The Manics decided that only Richard Hawley could deliver the title track ‘Rewind The Film’ for them otherwise it would not be worth putting on the album. Having developed a friendship with lead singer James Dean Bradfield, Hawley was happy to do so and didn’t want to let them down and mentioned how much of an honour it was to record with the Manics. It’s very much his tune with the Manics acting as backing band while Hawley’s rich and deep vocal runs against the instrumentals to really create a sombre feel to the song. The drama comes in the form of James Dean Bradfield making the odd burst towards the end and his powerful and energetic vocal still sounds as good as it did back in 1992 so there are no problems on that front. Of course musically it’s pretty basic, but the length of the song allows for a subtle but noticeable build up in sound from something sombre and considered to something grand and dramatic. Generally the track has been well received and perhaps taken a few critics by surprise due to wow they’ve utilised the acoustic sound in their own way.  ’Show Me The Wonder’ is the Manics taking the lead. It’s much more the positive, light hearted ballad they’ve been plugging for the last few years but’s been very much refreshed by the acoustic sound… yes I said refreshed. In addition to this it’s just a lot more catchy too with the trumpets giving the melody.  On the flipside to the title track its much more hopeful and optimistic in a sense lyrically; but also in the general tone and musicality of the song. The powerful and joyful vocals, the trumpets and the catchy riffs, percussion and bass lines.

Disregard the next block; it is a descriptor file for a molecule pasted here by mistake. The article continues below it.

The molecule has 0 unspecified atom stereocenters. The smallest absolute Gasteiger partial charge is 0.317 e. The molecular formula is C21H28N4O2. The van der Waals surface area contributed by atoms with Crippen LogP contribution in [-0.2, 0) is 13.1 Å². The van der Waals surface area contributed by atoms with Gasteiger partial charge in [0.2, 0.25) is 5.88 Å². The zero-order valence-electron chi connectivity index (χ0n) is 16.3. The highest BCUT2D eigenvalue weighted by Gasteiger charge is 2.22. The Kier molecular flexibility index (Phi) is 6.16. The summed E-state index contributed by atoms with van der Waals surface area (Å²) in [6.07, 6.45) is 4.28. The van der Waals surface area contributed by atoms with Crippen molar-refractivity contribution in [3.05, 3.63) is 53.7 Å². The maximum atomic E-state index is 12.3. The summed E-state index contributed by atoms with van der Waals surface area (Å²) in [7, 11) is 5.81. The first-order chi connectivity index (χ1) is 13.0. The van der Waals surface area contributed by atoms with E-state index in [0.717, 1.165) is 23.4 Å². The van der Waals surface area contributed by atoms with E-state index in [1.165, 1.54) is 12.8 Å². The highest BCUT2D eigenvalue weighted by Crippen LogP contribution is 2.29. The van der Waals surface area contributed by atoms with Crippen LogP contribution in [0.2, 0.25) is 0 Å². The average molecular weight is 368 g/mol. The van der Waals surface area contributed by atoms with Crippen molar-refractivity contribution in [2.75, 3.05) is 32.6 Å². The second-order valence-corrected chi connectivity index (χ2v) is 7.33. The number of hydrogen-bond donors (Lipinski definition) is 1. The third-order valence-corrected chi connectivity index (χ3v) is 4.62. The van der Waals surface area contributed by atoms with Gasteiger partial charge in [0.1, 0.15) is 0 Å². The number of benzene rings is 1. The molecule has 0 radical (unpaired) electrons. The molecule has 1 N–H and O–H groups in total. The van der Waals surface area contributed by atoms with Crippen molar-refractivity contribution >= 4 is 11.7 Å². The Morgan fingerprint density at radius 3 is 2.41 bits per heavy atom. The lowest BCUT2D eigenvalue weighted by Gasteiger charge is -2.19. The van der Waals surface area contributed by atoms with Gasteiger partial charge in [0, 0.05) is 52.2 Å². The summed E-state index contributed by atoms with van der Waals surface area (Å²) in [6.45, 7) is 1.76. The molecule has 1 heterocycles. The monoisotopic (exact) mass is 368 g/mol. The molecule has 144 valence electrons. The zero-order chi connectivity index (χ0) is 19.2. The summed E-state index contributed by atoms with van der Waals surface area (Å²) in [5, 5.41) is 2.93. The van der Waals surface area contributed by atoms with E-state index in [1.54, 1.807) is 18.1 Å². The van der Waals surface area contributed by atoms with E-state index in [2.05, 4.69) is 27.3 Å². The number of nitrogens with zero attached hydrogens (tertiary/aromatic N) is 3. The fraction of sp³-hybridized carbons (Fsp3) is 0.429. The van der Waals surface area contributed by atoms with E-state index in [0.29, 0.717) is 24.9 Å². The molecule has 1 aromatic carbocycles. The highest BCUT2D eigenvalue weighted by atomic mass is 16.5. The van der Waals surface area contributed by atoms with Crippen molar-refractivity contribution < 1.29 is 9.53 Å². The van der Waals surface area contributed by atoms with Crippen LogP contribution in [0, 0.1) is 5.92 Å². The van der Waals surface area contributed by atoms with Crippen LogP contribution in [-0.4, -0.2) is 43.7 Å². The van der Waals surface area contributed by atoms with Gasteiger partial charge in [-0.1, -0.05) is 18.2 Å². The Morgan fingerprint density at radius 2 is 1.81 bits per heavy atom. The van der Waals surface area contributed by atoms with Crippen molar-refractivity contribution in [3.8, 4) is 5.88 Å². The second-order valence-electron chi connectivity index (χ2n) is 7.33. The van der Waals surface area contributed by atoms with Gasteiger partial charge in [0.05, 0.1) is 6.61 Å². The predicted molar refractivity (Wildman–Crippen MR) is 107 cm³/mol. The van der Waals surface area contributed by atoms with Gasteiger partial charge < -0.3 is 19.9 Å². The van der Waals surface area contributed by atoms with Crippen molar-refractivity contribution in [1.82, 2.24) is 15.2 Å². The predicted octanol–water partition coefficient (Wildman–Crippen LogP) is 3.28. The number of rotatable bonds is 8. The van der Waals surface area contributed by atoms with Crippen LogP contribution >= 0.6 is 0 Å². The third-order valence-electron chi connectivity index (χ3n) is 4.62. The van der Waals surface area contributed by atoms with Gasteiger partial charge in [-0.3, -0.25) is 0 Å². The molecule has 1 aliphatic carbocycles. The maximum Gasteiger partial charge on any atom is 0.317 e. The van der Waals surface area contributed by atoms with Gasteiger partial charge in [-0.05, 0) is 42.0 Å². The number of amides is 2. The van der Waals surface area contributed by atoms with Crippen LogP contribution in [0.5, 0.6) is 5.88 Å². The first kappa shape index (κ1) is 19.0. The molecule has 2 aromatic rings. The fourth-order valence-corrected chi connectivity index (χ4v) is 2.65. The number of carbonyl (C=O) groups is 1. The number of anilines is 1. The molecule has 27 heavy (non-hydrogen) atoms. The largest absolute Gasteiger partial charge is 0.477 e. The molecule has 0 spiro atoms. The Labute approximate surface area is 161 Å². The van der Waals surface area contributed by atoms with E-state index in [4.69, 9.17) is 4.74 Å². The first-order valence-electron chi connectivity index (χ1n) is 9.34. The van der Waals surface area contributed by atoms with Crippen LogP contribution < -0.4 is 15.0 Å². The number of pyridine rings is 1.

’30-Year War’ is an odd song in principle to the acoustic sound with the synth beats and effects fused with it. As well as the vocal echo and isolation effects. Its almost Manics circa 2004 and it does start to work and gel together as a concept the more you listen to it. Perhaps this is helped as its something they’ve done before with Lifeblood. The lyrics and general message is an anti-Thatcher one. Including what she did to the working classes and her actions after Hillsborough etc. ‘(I Miss The) Tokyo Skyline’ is the epitome of the album with the way they’ve worked and manipulated the acoustic sound in much of the same way as ‘My Little Empire’ or ‘Ready For Drowning’ from 1998’s This Is My Truth Tell Me Yours and that is why it works so well as it did in 1998. ‘This Sullen Welsh Heart’ is probably more akin to the standard acoustic album and this has probably been tailored to Lucy Rose’s contribution but it’s a nice track and contrast between J.D.B’s more rough edged vocal against Lucy’s softer and more delicate sound. Rewind The Film is not too generic and its by no means so experimental and conceptualized that it isn’t relatable or translatable. The lyrics are and music share equal footing and in general it just shows that the Manics are still capable of being truly creative.

Manic Street Preachers – Rewind The Film = 8.5/10